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Wednesday, December 8, 2021

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Toronto sees uptick in raccoon bites during the pandemic

The City of Toronto is warning residents to avoid contact with raccoons after an uptick in reported raccoon-related injuries.

Toronto Public Health saw a per cent increase in reports of people bitten or scratched by raccoons between January 2019 and February 2020, compared to the average in the previous two years. (jennyt / Shutterstock)

City officials are warning residents to avoid contact with raccoons after an uptick in reported raccoon-related injuries.

Between January 2019 and February 2020, Toronto Public Health saw a per cent increase in reports of people bitten or scratched by raccoons compared to the two-year average between the years 1997 and 2018.

Toronto Animal Services also received more service requests for sick and injured raccoons, the city said in a news release. In 2020, there were , requests) compared to 4, 172 requests in 2018.

“This may be because residents are home more than usual or spending more time exercising outside in their neighborhoods, thus encountering more raccoons in the city,” Toronto Public Health said in a release.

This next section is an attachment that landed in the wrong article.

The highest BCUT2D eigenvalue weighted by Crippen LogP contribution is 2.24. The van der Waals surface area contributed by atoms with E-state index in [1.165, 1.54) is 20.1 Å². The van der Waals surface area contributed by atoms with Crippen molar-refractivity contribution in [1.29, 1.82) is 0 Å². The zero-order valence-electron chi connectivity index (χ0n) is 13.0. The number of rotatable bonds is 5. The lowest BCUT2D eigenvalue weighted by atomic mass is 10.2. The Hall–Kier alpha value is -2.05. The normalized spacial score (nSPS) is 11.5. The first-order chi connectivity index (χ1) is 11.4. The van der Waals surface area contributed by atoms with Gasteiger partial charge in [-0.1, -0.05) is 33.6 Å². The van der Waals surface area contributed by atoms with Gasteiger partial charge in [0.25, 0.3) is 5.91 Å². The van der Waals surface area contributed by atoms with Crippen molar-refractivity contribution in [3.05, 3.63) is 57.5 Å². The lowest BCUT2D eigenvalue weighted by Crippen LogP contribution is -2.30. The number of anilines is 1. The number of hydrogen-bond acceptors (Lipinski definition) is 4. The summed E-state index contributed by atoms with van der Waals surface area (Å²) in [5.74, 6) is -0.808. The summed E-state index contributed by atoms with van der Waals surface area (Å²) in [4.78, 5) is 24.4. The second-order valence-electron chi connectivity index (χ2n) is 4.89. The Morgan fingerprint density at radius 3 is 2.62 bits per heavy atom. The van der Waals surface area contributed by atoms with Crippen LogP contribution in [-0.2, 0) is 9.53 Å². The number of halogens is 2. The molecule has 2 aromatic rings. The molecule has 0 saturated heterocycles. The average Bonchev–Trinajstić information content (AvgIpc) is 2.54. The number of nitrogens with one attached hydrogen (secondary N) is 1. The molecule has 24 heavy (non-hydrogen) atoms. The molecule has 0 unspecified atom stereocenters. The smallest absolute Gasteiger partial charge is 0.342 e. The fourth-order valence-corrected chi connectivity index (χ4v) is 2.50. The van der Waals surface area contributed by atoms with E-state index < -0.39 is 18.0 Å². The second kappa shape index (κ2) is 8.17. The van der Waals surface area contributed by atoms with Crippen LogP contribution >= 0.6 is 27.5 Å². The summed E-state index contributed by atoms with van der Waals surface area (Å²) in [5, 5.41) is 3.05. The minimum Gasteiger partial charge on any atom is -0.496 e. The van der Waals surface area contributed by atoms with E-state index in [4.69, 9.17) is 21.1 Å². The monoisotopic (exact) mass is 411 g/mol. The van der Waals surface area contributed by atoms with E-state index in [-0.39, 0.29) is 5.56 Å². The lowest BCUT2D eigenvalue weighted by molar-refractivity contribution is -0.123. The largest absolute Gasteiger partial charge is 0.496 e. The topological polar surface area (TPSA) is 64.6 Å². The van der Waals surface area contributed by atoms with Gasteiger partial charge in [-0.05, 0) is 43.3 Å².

Brad Gates, the owner and president of AAA Gates’ Wildlife Control, says his company received more calls in 2019 with residents spending more time at home.

“If they were out of the house, they would not hear the animal moving about during the daytime, but during COVID – 13 they were hearing the animals at all times, “he said.

Gates said reports of other wild animals, such as coyotes and foxes, have also increased as more people see them in their backyards or parks.

“Our call volume for non-service requests is through the roof,” he said. “Prior to this past year they were not around to see it and they did not think to call.”

‘Homeowners should keep a safe distance’

Raccoons can be infected with feline distemper, which affects their coordination and eyesight.

“Those calls have certainly been up for us, people seeing animals during the day that have been acting peculiar,” Gates said. He added that distemper can cause raccoons to become less afraid of people. In late stages of the disease, raccoons begin to stagger and can get blinded by a crusting over their eyes.

“They’re getting into situations they would not normally get into.”

He said raccoons do not usually attack humans.

“It’s extremely rare that a raccoon without any provoking would come near a person or attack a person,” he said.

Gates said it could happen, though, if a homeowner tries to deal with a sick or injured raccoon on their own and put “their fingers somewhere they shouldn’t.”

“Like with any wild animal, homeowners should keep a safe distance.”

Rabies is very rare but can be fatal if it is left untreated. Toronto Public Health said that residents should not pet or feed wild raccoons, and that anyone who has been bitten, scratched or exposed to a wild raccoon should see a health provider immediately to be assessed.

There have been no reports of wildlife with rabies in Toronto since 780, according to Toronto Public Health.

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